In March, I enjoyed welcoming home two USDA Animal and Plant Health Inspection Service employees from 18-week tours of duty in Afghanistan. There they devoted long days using their wildlife expertise to reduce aircraft hazards to American and coalition aircraft at Bagram Airbase and Kandahar Airfield. It was my honor to help recognize them for their service from November 2012 to March 2013.
On behalf of the USAF I presented Keel Price, a district supervisor in New Mexico, the prestigious USAF Award for Exemplary Civilian Service. I also hosted Smithsonian Institution representatives who acknowledged assistant state director in Idaho, George Graves, for his contributions.
Certainly these are notable accomplishments, especially for civilian USDA employees. What significantly impressed me, however, was that Price and Graves had volunteered for this hazardous duty not once but twice. Both served an earlier tour at Bagram. Each year since November 2009, six biologists volunteered to serve for a four-month temporary detail.
Both Price and Graves demonstrated an extraordinary commitment working extended hours six and seven days per week. Their families, too, should be recognized for their sacrifice, supporting their husbands and fathers in this important work
The Exemplary Civilian Service award is given to one whose exceptional service significantly contributes to command mission accomplishment. Despite a host of obstacles – including extreme weather, rough terrain, and the potential of unexploded mines – Price coordinated the people and equipment needed to remove wildlife habitat near Kandahar Airfield. WS biologists in previous work rotations recognized and recommended removing habitat that particularly attracted large birds, a high risk to aircraft. Habitat management is the single most important activity that can create a safer airport environment. Even in the best of conditions, however, such modifications are often the most difficult to accomplish.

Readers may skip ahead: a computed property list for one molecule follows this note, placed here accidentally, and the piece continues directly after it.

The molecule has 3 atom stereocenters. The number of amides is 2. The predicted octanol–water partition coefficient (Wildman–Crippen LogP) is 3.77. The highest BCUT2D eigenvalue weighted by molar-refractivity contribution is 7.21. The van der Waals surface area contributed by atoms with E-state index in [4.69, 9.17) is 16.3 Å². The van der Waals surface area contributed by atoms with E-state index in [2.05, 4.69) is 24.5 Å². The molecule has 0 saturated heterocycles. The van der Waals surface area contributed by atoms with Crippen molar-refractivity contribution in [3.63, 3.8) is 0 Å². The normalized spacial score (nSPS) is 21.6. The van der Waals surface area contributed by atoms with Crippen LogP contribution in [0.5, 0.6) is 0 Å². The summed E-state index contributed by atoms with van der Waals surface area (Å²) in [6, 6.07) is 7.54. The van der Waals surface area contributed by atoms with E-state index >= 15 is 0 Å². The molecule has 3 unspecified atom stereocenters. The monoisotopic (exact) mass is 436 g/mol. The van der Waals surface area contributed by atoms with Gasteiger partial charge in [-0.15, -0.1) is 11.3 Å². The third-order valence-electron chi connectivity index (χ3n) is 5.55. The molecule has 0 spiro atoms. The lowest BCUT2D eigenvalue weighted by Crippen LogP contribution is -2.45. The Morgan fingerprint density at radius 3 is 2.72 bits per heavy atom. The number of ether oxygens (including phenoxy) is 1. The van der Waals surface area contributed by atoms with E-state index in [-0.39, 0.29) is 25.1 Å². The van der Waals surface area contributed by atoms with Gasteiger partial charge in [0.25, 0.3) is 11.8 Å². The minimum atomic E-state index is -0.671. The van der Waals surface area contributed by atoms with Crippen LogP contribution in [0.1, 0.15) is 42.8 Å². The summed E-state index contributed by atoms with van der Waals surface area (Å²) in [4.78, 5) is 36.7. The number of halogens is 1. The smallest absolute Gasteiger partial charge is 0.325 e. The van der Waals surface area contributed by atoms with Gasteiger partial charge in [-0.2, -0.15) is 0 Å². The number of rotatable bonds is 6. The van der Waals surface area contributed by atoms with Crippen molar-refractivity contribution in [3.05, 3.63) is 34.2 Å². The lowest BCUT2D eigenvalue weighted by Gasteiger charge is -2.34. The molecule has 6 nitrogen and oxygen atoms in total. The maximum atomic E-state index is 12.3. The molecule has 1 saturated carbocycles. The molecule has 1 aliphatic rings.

In a model of interagency cooperation, Graves received appreciation from Dr. Carla Dove, of the Smithsonian’s Feather Identification Lab. That facility identifies biological samples from bird strikes, helping airports understand the species causing local strikes. In turn, that information guides a wildlife management plan. Graves, who holds a master’s degree in wildlife biology, has provided more than 1,300 specimens during his two tours. Dr. Dove notes, “He is really going the extra mile for us with specimen contributions. His labeling and organization of shipments is the best!”
The WS mission is to provide expertise to resolve wildlife conflicts and allow people and wildlife to coexist. Price, Graves and their colleagues have reduced damage at the warzone bases by approximately $2.6 million, decreasing wildlife strikes by about 65%.
To these men, like others that have served in Southwest Asia, we say, “Welcome home, and thank you for your service.”
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